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SUBSCRIBING TO THE BeRNE CONVENTION
HILE an author is still living
he has rights that a biographer
is bound to respect. If he
states that he was born on a
certain day, in a certain year,
at a certain place, it is the bio-
garpher's duty to accept these statements with-
out question. He may suspect that the author
has taken the facts on hearsay evidence, but he
must leave it to some conscientious biographer
of the future to consult the parish register and
verify the details.
Moreover, if the author occasionally indulges
in autobiography and sets forth expUcitly what
he regards as the effects of the various events
of his life on his career, the biographer will be
wise to accept these confidences in a thankful
Being convinced of the soundness of these
views, the work of the present biographer of
Stephen Leacock is greatly simplified. By let-
ting Mr. Leacock, as far as possible, tell the
— 1 —
story of his own life, his labors will be reduced
to a minimum and the enjo3nnent of the reader
greatly increased. Mr. Leacock can tell the
story of his life better than anyone else — and
this is how he does it.
"I was born at Swanmoor, Hants, England,
on December 30, 1869. I am not aware that
there was any conjunction of the planets at the
time, but should think it extremely likely. My
parents migrated to Canada in 1876, and my
father took up a farm near Lake Simcoe, in On-
tario. This was during the hard times of Cana-
dian farming, and my father was just able by
great diUgence to pay the hired man, and, in
years of great plenty, to raise enough grain to
have seed for the next year's crop without buy-
ing any. By this process my brothers and I
were inevitably driven off the land, and have
become professors, business men, and engi-
neers, instead of being able to grow up as farm
laborers. Yet I saw enough of farming to
speak exuberantly in poUtical addresses of the
joy of early rising and the deep sleep, both of
body and intellect, that is induced by honest
"I was educated at Upper Canada College,
Toronto, of which I was head boy in 1887.
— 2 —
From there I went to the University of Toronto,
where I graduated in 189 1. At the Univer-
sity I spent my entire time in the acquistion of
languages, living, dead, and half-dead, and
knew nothing of the outside world. In this
diligent pursuit of words I spent about sixteen
hours of each day. Very soon after graduation
I had forgotten the languages and found myself
intellectually bankrupt. In other words I
was what is called a distinguished graduate,
and, as such, I took to school teaching as the
only trade I could find that needed neither
experience nor intellect. I spent my time from
1891 to 1899 on the staff of Upper Canada Col-
lege, an experience which has left me with a
profound S3niipathy for the many gifted and
briUiant men who are compelled to spend their
lives in the most dreary, the most thankless,
and the worst-paid profession in the world. I
have noted that of my pupils those who seemed
the laziest and least enamored of books are
now rising at the bar, in business, and in public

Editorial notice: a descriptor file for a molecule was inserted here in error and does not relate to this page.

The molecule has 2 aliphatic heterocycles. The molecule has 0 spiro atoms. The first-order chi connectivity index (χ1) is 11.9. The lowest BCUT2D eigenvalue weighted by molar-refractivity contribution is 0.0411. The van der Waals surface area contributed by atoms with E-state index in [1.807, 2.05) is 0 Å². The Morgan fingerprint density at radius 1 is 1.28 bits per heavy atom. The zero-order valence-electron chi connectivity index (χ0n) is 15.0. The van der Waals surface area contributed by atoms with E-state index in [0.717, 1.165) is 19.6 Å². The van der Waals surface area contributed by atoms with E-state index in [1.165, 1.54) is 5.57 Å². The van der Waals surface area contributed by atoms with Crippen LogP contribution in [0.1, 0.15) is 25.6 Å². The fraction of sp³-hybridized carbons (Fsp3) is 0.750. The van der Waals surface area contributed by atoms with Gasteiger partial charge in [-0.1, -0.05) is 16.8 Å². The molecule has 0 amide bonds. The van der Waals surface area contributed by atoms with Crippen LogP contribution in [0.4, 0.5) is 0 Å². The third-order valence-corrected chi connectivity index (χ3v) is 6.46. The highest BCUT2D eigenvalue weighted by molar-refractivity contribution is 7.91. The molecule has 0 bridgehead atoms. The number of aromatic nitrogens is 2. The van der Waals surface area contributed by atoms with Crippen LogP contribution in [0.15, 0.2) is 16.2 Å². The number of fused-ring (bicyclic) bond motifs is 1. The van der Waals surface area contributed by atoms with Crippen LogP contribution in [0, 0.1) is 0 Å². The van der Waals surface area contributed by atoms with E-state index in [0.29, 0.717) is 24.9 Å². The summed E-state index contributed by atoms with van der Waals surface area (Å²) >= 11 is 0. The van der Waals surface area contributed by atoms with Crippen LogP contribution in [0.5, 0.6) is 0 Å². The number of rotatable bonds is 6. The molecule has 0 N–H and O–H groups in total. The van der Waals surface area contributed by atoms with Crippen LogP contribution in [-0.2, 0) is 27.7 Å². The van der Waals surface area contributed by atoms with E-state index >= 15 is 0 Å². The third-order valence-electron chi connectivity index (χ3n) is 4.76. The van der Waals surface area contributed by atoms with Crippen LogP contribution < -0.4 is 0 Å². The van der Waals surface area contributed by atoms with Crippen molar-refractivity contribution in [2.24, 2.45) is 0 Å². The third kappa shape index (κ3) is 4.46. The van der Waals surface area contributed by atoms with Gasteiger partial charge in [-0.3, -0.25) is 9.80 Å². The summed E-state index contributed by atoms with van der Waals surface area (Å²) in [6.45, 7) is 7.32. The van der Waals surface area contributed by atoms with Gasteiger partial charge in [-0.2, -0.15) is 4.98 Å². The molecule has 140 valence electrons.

life ; the really promising boys, who took all the
prizes, are now able with difficulty to earn the
wages of a clerk in a summer hotel or a deck-
hand on a canal boat,
"in 1899 1 gave up school teaching in disgust,
— 3 —
borrowed enough money to live upon for a few
months, and went to the University of Chicago
to study economics and political science. I
was soon appointed to a fellowship in political
economy, and by means of this, and some
temporary emplo3mient by McGill University,
I survived until I took the degree of doctor of
philosophy in 1903. The meaning of this de-
gree is that the recipient of instruction is ex-
amined for the last time in his life and is pro-
nounced completely full. After this no new
ideas can be imparted to him.
"From this time I have belonged to the staff
of McGill University, first as a lecturer in poli-
tical science, and later as the head of the De-
partment of Economics and Political Science.
As this position is one of the prizes of my pro-
fession, I am able to regard myself as singu-
larly fortunate. The emolument is so high as
to place me distinctly above the policemen,
postmen, street-car conductors, and other sala-
ried officials of the neighborhood, while I am
able to mix with the poorer of the business
men of the city on terms of something like
equality. In point of leisure, I enjoy more in
the four corners of a single year than a business
man knows in his whole life. I thus have what
the business man can never enjoy, an ability to
think, and, what is still better, to stop thinking
altogether for months at a time.
"I have written a number of things in con-
nection with my college life — a book on Poli-
tical Science, and many essays, magazine ar-
ticles, and so on. I belong to the PoUtical
Science Association of America, to the Royal
Colonial Institute, and to the Church of Eng-
land. These things surely are proofs of res-
pectability. I have had some small connec-
tion with politics and public life. A few years
ago I went all around the British Empire deli-
vering addresses on Imperial Organization.
When I state that these lectures were followed